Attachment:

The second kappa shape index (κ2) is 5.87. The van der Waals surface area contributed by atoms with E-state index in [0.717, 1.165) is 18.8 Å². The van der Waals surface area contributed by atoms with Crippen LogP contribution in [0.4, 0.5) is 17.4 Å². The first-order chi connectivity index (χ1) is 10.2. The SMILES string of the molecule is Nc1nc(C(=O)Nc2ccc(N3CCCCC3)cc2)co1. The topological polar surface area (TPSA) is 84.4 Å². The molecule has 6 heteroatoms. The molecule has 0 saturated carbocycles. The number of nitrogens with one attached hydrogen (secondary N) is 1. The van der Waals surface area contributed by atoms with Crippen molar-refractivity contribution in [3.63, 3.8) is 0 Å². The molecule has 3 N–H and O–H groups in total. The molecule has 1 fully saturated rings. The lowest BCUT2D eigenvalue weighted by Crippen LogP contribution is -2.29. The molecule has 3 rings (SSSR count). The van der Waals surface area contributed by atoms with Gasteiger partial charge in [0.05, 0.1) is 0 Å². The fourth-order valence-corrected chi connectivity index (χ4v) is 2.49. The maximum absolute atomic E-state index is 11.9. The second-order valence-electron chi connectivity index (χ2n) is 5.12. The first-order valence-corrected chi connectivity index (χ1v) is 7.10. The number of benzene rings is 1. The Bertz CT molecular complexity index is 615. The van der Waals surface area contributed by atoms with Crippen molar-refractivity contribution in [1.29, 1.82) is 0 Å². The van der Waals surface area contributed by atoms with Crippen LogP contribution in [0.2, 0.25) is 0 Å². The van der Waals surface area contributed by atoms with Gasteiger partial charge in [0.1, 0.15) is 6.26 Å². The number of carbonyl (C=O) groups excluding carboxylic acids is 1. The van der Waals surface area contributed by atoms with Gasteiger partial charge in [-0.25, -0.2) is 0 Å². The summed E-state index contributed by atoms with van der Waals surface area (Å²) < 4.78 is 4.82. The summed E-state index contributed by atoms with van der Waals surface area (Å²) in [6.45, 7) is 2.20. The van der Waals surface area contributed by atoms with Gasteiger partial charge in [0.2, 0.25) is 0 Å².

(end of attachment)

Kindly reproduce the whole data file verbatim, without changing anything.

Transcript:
The second kappa shape index (κ2) is 5.87. The van der Waals surface area contributed by atoms with E-state index in [0.717, 1.165) is 18.8 Å². The van der Waals surface area contributed by atoms with Crippen LogP contribution in [0.4, 0.5) is 17.4 Å². The first-order chi connectivity index (χ1) is 10.2. The SMILES string of the molecule is Nc1nc(C(=O)Nc2ccc(N3CCCCC3)cc2)co1. The topological polar surface area (TPSA) is 84.4 Å². The molecule has 6 heteroatoms. The molecule has 0 saturated carbocycles. The number of nitrogens with one attached hydrogen (secondary N) is 1. The van der Waals surface area contributed by atoms with Crippen molar-refractivity contribution in [3.63, 3.8) is 0 Å². The molecule has 3 N–H and O–H groups in total. The molecule has 1 fully saturated rings. The lowest BCUT2D eigenvalue weighted by Crippen LogP contribution is -2.29. The molecule has 3 rings (SSSR count). The van der Waals surface area contributed by atoms with Gasteiger partial charge in [0.05, 0.1) is 0 Å². The fourth-order valence-corrected chi connectivity index (χ4v) is 2.49. The maximum absolute atomic E-state index is 11.9. The second-order valence-electron chi connectivity index (χ2n) is 5.12. The first-order valence-corrected chi connectivity index (χ1v) is 7.10. The number of benzene rings is 1. The Bertz CT molecular complexity index is 615. The van der Waals surface area contributed by atoms with Crippen molar-refractivity contribution in [1.29, 1.82) is 0 Å². The van der Waals surface area contributed by atoms with Crippen LogP contribution in [0.2, 0.25) is 0 Å². The van der Waals surface area contributed by atoms with Gasteiger partial charge in [0.1, 0.15) is 6.26 Å². The number of carbonyl (C=O) groups excluding carboxylic acids is 1. The van der Waals surface area contributed by atoms with Gasteiger partial charge in [-0.25, -0.2) is 0 Å². The summed E-state index contributed by atoms with van der Waals surface area (Å²) < 4.78 is 4.82. The summed E-state index contributed by atoms with van der Waals surface area (Å²) in [6.45, 7) is 2.20. The van der Waals surface area contributed by atoms with Gasteiger partial charge in [0.2, 0.25) is 0 Å².